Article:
The Saudi/GCC Financial Positions.
Beshr Bakheet, head of Bakheet Investment Group in Saudi Arabia, says: "Nothing justifies the market decline except people frightened by the news. We do not have direct links to the US market and exposure in the banking system is limited". Although the index has dropped by a third this year, the performance does not reflect fundamentals, but rather the fact that retail investors make more than 90% of the market and often respond irrationally to news flow. In a move intended to support the index, the Capital Market Authority (CMA) in August decided to open the market to non-resident foreigners by authorising Saudi brokers to sell stock swaps.
International investment funds had long sought access to the Saudi market, particularly amid the regional economic boom triggered by oil's dramatic rise. Tim Gray, CEO of HSBC investment Bank in Riyadh, says: "I do not think there is a close correlation between the [Saudi] economy and the market. Local investors are increasingly focusing on corporate fundamentals and this will be encouraged by the CMA's recent moves to open the market to direct foreign participation". But analysts suggest the retail traders create market volatility which might be alleviated by more funds and institutional investors.
Such speculative investment is widely attributed to causing a dramatic drop in 2006, when the Saudi market lost $500 bn in value and dropped from its $834 bn peak. But Gray says: "There is adequate liquidity in the market, it is completely different from 2006. Back in early 2006, we had dramatic circumstances, with no liquidity - many offers but no bidders. The situation is nothing like this today".
Saudi Arabia has traditionally been less disposed to foreign investment than other GCC states. But since 2002, the kingdom has moved to liberalise its capital markets as it prepared for accession to the WTO, a process completed in 2005. Among its other recent reforms, the CMA has insisted on public disclosure of shareholder stakes in listed Saudi firms which exceed 5%. IMF chief Dominique Strauss-Kahn recently told a meeting with the GCC central bank governors in Jeddah that the region's banking and financial sectors had proven "quite resilient" to the crisis.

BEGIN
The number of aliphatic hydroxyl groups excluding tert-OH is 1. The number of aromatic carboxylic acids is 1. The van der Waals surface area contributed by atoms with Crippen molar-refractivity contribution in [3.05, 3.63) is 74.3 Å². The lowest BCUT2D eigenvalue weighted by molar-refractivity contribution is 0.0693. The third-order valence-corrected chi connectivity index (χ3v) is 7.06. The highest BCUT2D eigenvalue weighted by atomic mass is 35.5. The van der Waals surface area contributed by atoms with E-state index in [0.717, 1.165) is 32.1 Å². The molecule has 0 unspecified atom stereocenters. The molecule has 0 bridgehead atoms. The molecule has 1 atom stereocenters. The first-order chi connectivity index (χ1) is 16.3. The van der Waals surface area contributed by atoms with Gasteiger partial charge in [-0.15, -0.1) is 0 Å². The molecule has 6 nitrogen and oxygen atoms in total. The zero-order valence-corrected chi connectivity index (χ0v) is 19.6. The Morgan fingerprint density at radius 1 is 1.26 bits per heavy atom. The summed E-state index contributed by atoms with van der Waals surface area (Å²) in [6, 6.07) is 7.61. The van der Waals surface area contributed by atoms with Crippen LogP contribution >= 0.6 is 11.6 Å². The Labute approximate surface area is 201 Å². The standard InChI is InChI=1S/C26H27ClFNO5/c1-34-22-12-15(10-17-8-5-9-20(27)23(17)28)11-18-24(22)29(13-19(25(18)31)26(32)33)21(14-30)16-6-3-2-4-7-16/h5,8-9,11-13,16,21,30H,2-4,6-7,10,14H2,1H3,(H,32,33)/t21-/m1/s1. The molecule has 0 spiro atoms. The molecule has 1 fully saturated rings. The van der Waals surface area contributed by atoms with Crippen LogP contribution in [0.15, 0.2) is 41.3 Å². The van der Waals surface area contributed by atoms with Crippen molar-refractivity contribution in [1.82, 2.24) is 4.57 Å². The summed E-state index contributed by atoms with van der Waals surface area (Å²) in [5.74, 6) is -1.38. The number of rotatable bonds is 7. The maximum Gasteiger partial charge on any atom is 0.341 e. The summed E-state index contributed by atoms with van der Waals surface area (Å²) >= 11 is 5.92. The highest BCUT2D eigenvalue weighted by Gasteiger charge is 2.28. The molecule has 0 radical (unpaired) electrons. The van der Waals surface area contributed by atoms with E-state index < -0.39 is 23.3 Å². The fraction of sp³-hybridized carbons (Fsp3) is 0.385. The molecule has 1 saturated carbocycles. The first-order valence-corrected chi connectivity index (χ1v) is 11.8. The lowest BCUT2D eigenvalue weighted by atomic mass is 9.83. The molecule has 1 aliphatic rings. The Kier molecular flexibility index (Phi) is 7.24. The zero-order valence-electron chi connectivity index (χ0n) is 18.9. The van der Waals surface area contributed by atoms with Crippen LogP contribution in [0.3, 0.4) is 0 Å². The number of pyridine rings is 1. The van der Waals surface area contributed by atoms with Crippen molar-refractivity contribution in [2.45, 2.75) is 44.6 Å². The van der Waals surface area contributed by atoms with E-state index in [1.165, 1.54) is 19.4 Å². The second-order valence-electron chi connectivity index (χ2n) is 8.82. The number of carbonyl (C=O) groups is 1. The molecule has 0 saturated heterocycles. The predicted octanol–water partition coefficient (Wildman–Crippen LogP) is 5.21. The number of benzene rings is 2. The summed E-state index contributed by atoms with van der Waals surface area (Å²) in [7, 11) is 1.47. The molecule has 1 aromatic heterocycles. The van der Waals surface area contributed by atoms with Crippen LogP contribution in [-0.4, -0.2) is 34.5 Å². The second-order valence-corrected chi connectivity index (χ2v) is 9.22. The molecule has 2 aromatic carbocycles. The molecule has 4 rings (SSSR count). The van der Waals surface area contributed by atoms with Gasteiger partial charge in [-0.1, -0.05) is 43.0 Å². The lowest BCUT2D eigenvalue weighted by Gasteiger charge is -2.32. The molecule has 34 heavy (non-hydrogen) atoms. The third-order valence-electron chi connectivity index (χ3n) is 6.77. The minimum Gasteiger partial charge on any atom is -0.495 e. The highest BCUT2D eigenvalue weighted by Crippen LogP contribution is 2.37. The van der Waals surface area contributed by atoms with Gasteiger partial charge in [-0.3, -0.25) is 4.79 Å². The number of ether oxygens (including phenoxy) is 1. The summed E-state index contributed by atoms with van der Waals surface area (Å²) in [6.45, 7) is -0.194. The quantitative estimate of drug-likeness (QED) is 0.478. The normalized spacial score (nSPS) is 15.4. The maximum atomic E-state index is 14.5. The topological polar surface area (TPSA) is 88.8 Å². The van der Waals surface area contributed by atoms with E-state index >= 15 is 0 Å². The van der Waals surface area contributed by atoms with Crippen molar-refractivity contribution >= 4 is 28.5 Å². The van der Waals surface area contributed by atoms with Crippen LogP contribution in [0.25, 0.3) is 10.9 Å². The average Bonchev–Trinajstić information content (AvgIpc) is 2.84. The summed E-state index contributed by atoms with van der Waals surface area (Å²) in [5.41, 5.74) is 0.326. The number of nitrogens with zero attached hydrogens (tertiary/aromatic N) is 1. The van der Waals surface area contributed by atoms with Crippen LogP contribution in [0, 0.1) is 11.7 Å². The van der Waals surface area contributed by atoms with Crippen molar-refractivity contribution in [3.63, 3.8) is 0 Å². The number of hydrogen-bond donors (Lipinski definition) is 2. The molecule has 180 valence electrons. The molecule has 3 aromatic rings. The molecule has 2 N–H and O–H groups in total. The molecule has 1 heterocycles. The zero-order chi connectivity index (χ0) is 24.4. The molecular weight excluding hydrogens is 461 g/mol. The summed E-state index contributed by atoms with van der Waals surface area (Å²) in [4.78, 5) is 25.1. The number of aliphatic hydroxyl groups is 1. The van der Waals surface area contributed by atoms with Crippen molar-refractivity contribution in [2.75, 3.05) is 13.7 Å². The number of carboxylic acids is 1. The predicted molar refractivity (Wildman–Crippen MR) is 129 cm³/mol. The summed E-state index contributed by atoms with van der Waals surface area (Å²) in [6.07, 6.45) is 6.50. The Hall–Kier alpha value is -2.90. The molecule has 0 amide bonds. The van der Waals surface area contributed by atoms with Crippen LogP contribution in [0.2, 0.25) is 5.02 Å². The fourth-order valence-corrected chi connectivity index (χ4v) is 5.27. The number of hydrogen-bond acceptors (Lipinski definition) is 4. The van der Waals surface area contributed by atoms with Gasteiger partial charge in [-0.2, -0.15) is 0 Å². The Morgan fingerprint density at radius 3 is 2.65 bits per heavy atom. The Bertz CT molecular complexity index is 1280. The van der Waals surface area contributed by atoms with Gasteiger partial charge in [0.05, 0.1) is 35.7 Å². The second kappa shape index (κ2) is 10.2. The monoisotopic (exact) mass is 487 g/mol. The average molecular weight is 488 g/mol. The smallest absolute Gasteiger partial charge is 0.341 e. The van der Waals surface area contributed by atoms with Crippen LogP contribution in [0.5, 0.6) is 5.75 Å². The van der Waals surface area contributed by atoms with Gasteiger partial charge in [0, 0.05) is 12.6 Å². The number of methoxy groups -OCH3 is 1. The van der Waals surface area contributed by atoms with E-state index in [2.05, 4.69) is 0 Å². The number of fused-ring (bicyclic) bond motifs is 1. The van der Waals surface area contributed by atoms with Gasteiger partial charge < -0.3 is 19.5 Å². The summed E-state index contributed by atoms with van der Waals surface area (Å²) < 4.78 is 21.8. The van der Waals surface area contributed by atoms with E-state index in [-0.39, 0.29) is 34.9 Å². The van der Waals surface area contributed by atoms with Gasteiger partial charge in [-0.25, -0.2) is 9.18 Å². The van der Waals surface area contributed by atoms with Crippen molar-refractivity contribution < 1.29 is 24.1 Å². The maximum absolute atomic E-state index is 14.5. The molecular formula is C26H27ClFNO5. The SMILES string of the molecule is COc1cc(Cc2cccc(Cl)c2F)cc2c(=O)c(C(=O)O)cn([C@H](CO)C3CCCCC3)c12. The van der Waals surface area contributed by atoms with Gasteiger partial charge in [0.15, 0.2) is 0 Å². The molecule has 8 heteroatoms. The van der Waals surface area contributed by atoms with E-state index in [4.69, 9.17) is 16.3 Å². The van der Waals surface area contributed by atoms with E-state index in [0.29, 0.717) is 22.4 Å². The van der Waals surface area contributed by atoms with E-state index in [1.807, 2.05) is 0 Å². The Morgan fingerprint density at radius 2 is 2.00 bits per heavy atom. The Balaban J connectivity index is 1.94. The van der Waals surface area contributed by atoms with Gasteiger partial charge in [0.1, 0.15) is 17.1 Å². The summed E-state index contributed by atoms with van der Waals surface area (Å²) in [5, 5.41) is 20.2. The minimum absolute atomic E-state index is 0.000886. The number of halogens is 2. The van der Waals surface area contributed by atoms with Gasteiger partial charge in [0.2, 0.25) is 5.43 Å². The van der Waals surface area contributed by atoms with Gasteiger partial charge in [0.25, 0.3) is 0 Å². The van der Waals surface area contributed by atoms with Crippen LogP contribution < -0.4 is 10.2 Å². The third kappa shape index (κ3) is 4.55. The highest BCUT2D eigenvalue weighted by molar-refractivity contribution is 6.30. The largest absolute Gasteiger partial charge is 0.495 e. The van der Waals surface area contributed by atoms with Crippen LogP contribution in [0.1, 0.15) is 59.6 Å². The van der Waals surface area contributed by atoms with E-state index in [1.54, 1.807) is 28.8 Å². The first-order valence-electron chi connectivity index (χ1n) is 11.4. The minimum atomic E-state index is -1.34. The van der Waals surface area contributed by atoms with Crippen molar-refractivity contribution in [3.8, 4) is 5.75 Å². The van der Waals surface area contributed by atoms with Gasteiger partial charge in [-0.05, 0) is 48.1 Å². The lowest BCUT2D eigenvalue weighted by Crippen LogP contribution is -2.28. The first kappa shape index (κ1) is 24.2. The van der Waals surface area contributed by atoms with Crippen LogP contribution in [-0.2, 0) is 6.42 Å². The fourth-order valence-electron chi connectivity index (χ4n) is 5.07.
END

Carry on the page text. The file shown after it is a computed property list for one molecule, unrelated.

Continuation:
The UAE Central Bank on Sept. 22 said: "The Central Bank has decided to set up a facility amounting to Dh50 bn for banks operating in the UAE, to be used by these banks if so needed" - without elaborating further. As lines of credit to global banks recently dried up, UAE and other GCC institutions have found it harder to raise funds internationally.
As a result local funding costs have risen, leading to concerns of a domestic liquidity drought. Sharp lending growth, which was up as much as 57% in the 12 months to the end-June 2008, has not been matched by growth in deposits. There is also increasing concern about banks' exposure to an over-inflated real estate market.
Intervention has not been confined to the UAE. Kuwait's KIA recently interceded to stem sharp falls in that emirate's equity market. The Kuwaiti Central Bank on Sept. 22 said it was willing to pump money into its banking system if that was needed, but added that overall the banking system was sound.
UAE Central bank officials said its actions could be copied elsewhere in the GCC area, especially given the long-term uncertainty around credit markets. The FT on Sept. 23 quoted a UAE Central Bank official as saying: "Money is going around in a circle and if the problem is here it will move elsewhere. What is worse is that we won't know the extent of the problem until a few months' time". Marios Maratheftis, head of research at Standard Chartered in Dubai, says: The UAE Central Bank "is basically telling the markets they won't let the liquidity situation deteriorate too much". While the UAE Central Bank wants to restrict credit growth to curb inflation, it does not want the economy to grind to a halt, imperilling growth. Maratheftis says: "It is a Goldilocks story: they don't want it too hot, and not too cold either".
Like Bahrain, Oman, Qatar and Saudi Arabia, the UAE pegs its currency to the US dollar, which obliges the Central Bank to follow interest rates set by the US Federal Reserve (Fed). The injection did not affect money market rates immediately because of market inefficiencies. But the significant sum being made available, the equivalent of about 5.6% of the UAE credit market, ran the risk of stoking inflation.